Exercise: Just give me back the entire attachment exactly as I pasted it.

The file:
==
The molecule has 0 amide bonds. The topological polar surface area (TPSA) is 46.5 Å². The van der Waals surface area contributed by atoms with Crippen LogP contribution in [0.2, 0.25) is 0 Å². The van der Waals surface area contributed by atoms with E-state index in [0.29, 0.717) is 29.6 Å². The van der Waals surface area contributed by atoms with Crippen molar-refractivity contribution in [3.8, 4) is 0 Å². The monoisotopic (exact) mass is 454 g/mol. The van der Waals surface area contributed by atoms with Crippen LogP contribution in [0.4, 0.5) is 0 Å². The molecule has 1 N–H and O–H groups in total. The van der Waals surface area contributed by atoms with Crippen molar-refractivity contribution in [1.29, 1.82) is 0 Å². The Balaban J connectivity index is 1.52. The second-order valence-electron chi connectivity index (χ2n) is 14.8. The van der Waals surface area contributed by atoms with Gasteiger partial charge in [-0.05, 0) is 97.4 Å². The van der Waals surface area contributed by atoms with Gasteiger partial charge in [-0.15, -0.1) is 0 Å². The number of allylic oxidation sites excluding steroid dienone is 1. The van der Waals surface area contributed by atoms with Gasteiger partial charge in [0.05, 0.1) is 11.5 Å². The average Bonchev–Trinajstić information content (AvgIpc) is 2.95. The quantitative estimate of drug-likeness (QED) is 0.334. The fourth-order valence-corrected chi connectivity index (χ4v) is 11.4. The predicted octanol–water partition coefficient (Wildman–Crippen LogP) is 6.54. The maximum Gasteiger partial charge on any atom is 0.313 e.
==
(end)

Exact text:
The molecule has 0 amide bonds. The topological polar surface area (TPSA) is 46.5 Å². The van der Waals surface area contributed by atoms with Crippen LogP contribution in [0.2, 0.25) is 0 Å². The van der Waals surface area contributed by atoms with E-state index in [0.29, 0.717) is 29.6 Å². The van der Waals surface area contributed by atoms with Crippen molar-refractivity contribution in [3.8, 4) is 0 Å². The monoisotopic (exact) mass is 454 g/mol. The van der Waals surface area contributed by atoms with Crippen LogP contribution in [0.4, 0.5) is 0 Å². The molecule has 1 N–H and O–H groups in total. The van der Waals surface area contributed by atoms with Crippen molar-refractivity contribution in [1.29, 1.82) is 0 Å². The Balaban J connectivity index is 1.52. The second-order valence-electron chi connectivity index (χ2n) is 14.8. The van der Waals surface area contributed by atoms with Gasteiger partial charge in [-0.05, 0) is 97.4 Å². The van der Waals surface area contributed by atoms with Gasteiger partial charge in [-0.15, -0.1) is 0 Å². The number of allylic oxidation sites excluding steroid dienone is 1. The van der Waals surface area contributed by atoms with Gasteiger partial charge in [0.05, 0.1) is 11.5 Å². The average Bonchev–Trinajstić information content (AvgIpc) is 2.95. The quantitative estimate of drug-likeness (QED) is 0.334. The fourth-order valence-corrected chi connectivity index (χ4v) is 11.4. The predicted octanol–water partition coefficient (Wildman–Crippen LogP) is 6.54. The maximum Gasteiger partial charge on any atom is 0.313 e.